Visitors to Tamati Coffey’s Rotorua home know the drill. Put your cell phone away or he’s likely to confiscate it. “It’s a rule I’ve introduced,” explains the Labour MP and dad to 20-month-old Tutanekai Coffey-Smith. “So many times you see a group of people all on their phones, and I look at my son and wonder what he must be thinking as he sees everyone staring at their devices. That makes me think that we need to do better than this – we need to talk to each other more.”
The phone ban is one of the ways Tamati reckons he’s changed since becoming a dad. He tries to see the world through his toddler’s eyes and make things better where he can. Being an MP means he can try to do that on a national level, but even small changes at home can make a difference.
Tamati’s quick to add that he’s not completely against screen time for his youngster, who will be two in July. “Last night, we watched The Lion King together and that was really special. Sometimes we’ll sit down to watch Postman Pat – we’ve really been getting into that. But it’s about balance.”
Parenting is a steep learning curve, tells Tamati, 41, and he and husband Tim Smith are learning something new every day. “Tutanekai’s at a really cool age where he’s growing, changing, walking and talking, and grasping new concepts – it’s just so amazing. We’re teaching him all the time about the world and how to live in it, but the more I’m around him, the more I learn as well. It’s not a one-sided thing.”
He’s come to realise that it takes a village to raise a child.
“I’ve always heard that and it’s true. We’re so lucky to have so much support. My sister Awhina lives with us, and my mum and dad Waiarangi and Gerald live downstairs, so we’ve got our own papakainga [village]. They help us to deal with our crazy life and it’s good that there are other people to call on because nobody on their own has the energy to match Tutanekai’s! I really feel for anyone who doesn’t have that village around them.”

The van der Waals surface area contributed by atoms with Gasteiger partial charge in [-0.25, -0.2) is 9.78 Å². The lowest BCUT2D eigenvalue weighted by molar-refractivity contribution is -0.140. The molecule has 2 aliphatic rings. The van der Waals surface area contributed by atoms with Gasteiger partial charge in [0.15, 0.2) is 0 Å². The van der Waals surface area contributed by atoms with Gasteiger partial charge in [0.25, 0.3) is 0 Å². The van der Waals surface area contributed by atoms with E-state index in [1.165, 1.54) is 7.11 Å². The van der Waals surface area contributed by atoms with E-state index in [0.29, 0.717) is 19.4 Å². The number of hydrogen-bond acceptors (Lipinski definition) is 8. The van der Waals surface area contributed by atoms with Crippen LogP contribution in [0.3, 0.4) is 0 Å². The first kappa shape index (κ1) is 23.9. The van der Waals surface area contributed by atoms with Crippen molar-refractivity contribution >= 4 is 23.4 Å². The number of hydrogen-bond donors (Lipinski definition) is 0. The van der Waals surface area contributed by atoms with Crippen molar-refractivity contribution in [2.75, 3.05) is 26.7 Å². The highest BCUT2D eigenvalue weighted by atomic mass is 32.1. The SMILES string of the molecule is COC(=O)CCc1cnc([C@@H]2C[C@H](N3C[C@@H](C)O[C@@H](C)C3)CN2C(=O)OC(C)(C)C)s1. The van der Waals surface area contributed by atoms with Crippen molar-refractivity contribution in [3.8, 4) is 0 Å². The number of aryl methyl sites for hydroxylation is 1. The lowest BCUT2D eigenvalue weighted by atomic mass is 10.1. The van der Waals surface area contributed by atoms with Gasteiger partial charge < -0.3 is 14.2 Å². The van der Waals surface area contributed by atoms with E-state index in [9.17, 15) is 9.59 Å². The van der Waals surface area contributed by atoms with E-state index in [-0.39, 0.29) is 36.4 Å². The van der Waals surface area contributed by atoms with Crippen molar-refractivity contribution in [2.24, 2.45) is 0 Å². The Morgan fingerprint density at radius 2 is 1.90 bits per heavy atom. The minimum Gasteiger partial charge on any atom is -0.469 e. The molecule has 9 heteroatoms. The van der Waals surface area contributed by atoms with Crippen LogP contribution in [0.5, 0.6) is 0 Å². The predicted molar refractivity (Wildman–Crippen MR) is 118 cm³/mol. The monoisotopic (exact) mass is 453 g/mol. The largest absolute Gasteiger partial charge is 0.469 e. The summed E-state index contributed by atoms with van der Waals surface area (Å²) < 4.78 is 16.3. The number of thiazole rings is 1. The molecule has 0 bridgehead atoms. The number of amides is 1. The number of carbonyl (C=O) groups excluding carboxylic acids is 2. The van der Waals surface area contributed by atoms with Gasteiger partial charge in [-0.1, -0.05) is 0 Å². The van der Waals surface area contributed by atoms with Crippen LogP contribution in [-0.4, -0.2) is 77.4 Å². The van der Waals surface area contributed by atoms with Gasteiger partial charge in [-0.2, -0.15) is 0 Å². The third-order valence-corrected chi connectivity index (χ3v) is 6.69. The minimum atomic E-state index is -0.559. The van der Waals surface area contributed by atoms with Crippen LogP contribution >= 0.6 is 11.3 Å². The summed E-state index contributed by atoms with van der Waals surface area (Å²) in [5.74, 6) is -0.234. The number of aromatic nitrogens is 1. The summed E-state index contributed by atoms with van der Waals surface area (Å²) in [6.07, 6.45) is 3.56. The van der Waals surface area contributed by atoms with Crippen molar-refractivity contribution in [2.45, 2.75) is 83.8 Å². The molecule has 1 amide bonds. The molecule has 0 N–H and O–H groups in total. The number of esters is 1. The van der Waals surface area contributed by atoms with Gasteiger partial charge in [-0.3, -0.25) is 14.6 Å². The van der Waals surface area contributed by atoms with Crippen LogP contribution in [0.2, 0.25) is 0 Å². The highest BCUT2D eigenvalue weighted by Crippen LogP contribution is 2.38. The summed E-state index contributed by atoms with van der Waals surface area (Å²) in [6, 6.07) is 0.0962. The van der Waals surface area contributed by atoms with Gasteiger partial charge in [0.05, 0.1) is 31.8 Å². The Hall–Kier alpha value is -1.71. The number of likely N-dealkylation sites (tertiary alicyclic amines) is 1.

When it comes to raising their son, Tamati and Tim have been inspired by their good friend, Rotorua paediatrician Dr Johan Morreau. “He talks about how the negative experiences babies have in their first 1000 days will be carried with them through life, as will their positive ones. So our work is to make sure that as those 1000 days are ticking by, Tutanekai’s surrounded by positivity and support, and he feels connected to te ao Maori [the Maori world view] as well as te ao Pakeha.. It’s a big responsibility, but it’s the most important thing we can do.”
One of the things the couple has had to come to terms with is that being supportive doesn’t mean wrapping their beloved boy in cotton wool.
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